Today in rock history; Yes finally releases a hit album, Breakfast Club soundtrack debuts and more

Mick Jagger goes solo and Smokey Robinson is born, too.

Share on Nextdoor


Today in rock history: on this date in 1985, the soundtrack for the incredibly successful teen coming-of-age film, The Breakfast Club was released. Despite consisting of several forgettable songs and incidental instrumental tracks from the film, the real draw on the album was “(Don’t You) Forget About Me,” the memorable tune which lyrically, seemed to embody the theme of the film, and was played during both the opening and closing credits of the hit movie. Although the song was originally pitched to Billy Idol, Roxy Music’s Bryan Ferry and The Fixx (who all passed on recording it), veteran Scottish post-punk turned pop band Simple Minds got the nod (although, they too rejected the song at first but were later convinced to record it). Reluctant to record a song its hadn’t written itself, the band agreed to record the song which was written by the soundtrack’s producer and renowned new wave record producer, Keith Forsey. The gamble paid off and Simple Minds scored a massive hit with the song which topped sales charts in countries all over the world. As the band’s first bona fide hit single in America, Simple Minds was introduced to a whole new audience in the States despite already having six albums and several European hit singles to its credit. The band is still recording and touring. “(Don’t You) Forget About Me” remains one of its most recognizable songs and is still a regular part of Simple Minds’ live set lists.

Review: Yes conjures up its own 'Drama' at Mahaffey Theater in St. Petersburg (w/ photos + setlist)

Today in rock history: on this date in 1971, British prog rock band Yes released its third album, and it proved to be its breakthrough. After two albums that sold very modestly, the band was in danger of being dropped from its record label, Atlantic Records. Instead, the third time around was truly a charm for the band. With the addition of guitar whiz Steve Howe to the lineup, the band created The Yes Album, the record that would solidify its sound and style, and in addition, would prove to be the breakthrough Yes and its label were so anxious for. The album was a huge hit in the band’s native England where it made it as high as No. 4 on the British album chart and it was the group’s first album to crack the top 40 in the United States. Containing songs that would become integral pieces of the Yes canon like “Starship Trooper,” “Perpetual Change” and the catchy, almost-pop sound of “I’ve Seen All Good People,” Yes had its first bona fide hit record on its hands. Later in ’71, the band would release its magnum opus, “Fragile,” which would catapult them to becoming one of the most popular bands in the world.


Today in rock history: on this date in 1940, William Robinson Jr. was born in Detroit, Michigan. Better known by his nickname Smokey, the gifted singer and songwriter was integral in helping legendary soul and R&B record label Motown Records rise to prominence. First as leader of popular singing group The Miracles which racked up several hit singles for the label, Smokey Robinson is also known as being one of the most prolific and talented songwriters in the history of pop music. Penning some of the biggest hits his labelmates Marvin Gaye, The Temptations and Mary Wells would enjoy, Robinson was jointly recognized for his arranging skills, his sweet falsetto voice and his own hits like “Ooo Baby Baby,” “The Tracks of My Tears,” “The Tears of a Clown” and so many others. A Grammy winner and an inductee to the Rock and Roll Hall of Fame as well as the Songwriters Hall of Fame, Smokey Robinson (who was given his nickname as a small child from an uncle due to his love of western films) turns 78 years old today.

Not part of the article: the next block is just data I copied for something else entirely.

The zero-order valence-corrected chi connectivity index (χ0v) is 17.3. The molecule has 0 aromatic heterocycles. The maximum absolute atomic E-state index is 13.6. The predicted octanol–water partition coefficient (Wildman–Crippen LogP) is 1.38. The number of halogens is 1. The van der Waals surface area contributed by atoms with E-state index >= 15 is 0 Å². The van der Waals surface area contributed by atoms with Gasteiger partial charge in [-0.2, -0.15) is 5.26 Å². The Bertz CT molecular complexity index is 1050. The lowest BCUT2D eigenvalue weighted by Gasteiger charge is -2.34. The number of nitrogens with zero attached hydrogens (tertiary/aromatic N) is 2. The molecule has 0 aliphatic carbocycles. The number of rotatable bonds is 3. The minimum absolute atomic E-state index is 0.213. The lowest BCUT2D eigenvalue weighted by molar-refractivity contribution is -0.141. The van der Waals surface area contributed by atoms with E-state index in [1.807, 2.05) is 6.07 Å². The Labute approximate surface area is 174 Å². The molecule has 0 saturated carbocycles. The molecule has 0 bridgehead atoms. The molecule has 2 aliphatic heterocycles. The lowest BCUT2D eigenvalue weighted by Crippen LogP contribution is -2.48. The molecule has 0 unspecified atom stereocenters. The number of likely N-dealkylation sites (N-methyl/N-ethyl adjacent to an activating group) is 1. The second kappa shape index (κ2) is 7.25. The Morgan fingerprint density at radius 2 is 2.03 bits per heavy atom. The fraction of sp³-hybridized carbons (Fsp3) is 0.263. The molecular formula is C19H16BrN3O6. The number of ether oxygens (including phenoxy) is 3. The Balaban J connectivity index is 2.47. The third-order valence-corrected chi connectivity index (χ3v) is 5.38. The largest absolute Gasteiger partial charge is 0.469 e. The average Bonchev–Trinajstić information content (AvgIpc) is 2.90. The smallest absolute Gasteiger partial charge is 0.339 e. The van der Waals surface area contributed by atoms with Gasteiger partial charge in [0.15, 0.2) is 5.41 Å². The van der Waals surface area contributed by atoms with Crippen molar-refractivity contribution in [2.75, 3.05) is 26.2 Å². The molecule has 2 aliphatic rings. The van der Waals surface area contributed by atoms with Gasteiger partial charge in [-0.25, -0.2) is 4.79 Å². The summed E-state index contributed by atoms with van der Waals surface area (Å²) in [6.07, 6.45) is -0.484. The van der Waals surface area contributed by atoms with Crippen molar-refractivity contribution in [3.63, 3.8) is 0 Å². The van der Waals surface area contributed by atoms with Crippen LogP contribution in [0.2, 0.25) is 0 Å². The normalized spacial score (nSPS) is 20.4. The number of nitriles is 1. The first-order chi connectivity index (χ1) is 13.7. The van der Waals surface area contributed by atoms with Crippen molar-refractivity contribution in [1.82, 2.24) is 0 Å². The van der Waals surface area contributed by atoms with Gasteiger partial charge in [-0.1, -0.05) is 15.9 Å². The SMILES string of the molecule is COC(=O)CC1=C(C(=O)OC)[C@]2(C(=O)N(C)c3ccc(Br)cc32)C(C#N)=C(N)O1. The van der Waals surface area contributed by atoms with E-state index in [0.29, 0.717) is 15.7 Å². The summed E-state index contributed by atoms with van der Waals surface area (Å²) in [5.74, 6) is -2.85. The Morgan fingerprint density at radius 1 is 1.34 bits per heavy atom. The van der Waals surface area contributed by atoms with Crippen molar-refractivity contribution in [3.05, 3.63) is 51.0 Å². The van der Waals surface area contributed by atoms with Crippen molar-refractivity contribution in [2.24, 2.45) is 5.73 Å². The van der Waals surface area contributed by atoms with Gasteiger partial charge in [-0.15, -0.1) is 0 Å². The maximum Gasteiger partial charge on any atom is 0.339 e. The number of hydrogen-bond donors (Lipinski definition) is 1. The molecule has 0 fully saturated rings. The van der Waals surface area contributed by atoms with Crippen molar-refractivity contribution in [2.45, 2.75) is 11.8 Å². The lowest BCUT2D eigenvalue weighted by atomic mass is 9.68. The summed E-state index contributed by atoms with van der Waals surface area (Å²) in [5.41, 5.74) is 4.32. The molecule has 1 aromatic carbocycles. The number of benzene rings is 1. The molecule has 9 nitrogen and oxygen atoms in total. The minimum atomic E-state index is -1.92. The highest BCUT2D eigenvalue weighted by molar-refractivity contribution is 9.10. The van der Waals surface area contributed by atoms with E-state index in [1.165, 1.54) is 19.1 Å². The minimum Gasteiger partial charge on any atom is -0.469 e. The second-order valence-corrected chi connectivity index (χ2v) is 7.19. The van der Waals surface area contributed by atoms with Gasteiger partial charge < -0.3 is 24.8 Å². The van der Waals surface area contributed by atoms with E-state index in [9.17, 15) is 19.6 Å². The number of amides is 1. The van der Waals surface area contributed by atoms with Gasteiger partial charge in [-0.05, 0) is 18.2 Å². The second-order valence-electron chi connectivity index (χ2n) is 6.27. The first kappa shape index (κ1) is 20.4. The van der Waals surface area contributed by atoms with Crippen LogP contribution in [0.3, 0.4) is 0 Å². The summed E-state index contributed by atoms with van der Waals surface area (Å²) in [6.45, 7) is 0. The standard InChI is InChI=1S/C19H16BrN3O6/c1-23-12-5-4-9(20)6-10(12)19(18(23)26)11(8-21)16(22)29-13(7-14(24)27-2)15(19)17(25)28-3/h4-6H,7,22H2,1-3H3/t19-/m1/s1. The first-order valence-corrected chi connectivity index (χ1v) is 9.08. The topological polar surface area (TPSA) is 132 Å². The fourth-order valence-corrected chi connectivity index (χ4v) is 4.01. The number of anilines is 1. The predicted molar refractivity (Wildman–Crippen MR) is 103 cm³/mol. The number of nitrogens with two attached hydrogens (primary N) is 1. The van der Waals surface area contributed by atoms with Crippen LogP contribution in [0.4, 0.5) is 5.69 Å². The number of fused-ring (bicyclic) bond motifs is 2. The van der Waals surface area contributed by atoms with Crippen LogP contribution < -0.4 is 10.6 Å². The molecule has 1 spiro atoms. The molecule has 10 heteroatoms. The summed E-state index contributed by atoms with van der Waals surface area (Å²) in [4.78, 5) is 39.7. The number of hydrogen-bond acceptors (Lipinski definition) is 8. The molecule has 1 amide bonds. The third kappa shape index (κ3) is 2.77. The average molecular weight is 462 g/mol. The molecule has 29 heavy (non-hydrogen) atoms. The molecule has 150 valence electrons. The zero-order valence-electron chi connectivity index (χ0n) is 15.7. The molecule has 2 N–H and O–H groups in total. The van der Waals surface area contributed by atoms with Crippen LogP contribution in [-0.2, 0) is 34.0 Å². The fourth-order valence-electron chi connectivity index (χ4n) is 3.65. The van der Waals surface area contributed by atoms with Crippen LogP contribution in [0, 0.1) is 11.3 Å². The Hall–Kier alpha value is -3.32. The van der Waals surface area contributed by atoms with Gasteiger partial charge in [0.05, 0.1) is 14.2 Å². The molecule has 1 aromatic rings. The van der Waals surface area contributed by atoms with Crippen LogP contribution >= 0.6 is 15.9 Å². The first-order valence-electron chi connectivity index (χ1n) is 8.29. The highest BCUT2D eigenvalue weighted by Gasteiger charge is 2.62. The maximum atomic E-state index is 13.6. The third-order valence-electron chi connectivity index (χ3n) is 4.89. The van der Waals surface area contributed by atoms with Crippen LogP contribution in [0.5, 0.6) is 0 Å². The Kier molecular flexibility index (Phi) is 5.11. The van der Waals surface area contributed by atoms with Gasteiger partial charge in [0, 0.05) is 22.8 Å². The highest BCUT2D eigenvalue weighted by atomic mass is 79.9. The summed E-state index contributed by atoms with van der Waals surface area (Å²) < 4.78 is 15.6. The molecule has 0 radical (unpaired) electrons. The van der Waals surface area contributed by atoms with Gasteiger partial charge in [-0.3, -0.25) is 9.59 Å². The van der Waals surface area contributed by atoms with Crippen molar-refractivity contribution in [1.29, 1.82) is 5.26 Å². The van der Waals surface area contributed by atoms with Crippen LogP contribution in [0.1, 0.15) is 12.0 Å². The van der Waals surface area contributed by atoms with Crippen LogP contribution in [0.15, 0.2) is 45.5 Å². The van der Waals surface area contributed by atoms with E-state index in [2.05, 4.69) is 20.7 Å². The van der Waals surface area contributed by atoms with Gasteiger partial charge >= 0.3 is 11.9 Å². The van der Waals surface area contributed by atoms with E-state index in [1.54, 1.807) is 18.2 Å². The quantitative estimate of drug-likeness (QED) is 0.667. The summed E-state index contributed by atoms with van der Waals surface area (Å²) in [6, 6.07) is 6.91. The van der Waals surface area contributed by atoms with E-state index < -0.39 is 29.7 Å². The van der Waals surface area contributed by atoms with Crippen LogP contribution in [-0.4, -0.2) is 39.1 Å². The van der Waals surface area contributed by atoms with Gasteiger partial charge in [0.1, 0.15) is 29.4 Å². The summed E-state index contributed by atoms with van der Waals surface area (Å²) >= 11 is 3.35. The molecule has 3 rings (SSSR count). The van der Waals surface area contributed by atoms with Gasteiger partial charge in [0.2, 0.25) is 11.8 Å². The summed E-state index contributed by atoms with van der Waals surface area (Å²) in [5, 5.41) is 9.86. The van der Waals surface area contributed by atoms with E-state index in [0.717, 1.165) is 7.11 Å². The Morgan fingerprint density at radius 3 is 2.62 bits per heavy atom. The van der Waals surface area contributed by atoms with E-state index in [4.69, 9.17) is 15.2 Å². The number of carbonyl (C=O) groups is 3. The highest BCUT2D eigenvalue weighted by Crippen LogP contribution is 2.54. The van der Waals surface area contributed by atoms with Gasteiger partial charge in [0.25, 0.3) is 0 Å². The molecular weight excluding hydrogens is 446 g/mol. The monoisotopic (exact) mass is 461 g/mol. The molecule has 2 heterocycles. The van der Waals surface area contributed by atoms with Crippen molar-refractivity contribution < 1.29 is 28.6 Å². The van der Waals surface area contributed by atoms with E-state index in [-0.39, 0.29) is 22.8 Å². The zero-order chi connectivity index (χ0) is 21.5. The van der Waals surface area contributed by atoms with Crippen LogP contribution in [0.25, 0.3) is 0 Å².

Today in rock history: on this date in 1985, after more than 20 years as lead singer and co-songwriter with The Rolling Stones, charismatic frontman Mick Jagger released his very first solo album, She’s The Boss. Producing the album along with experimental musician Bill Laswell and ex-Chic guitarist and songwriter Nile Rodgers, Jagger was incredibly successful with his first solo outing. Containing the hit singles “Lucky in Love” and “Just Another Night,” the album featured an impressive array of guest musicians including rock guitar legends Pete Townshend and Jeff Beck as well as jazz great Herbie Hancock to name a few. The record was a top 10 hit in England and just missed that accolade in the States where it peaked at No. 13. The album went on to sell over a million copies in the U.S. alone making Mick’s first attempt away from the Stones an enormous success.


About The Author

Gabe Echazabal

I was born on a Sunday Morning.I soon received The Gift of loving music.Through music, I Found A Reason for living.It was when I discovered rock and roll that I Was Beginning To See The Light.Because through music, I'm Set Free.It's always helped me keep my Head Held High.When I started dancing to that fine, fine...
Scroll to read more Music News articles


Join Creative Loafing Tampa Bay Newsletters

Subscribe now to get the latest news delivered right to your inbox.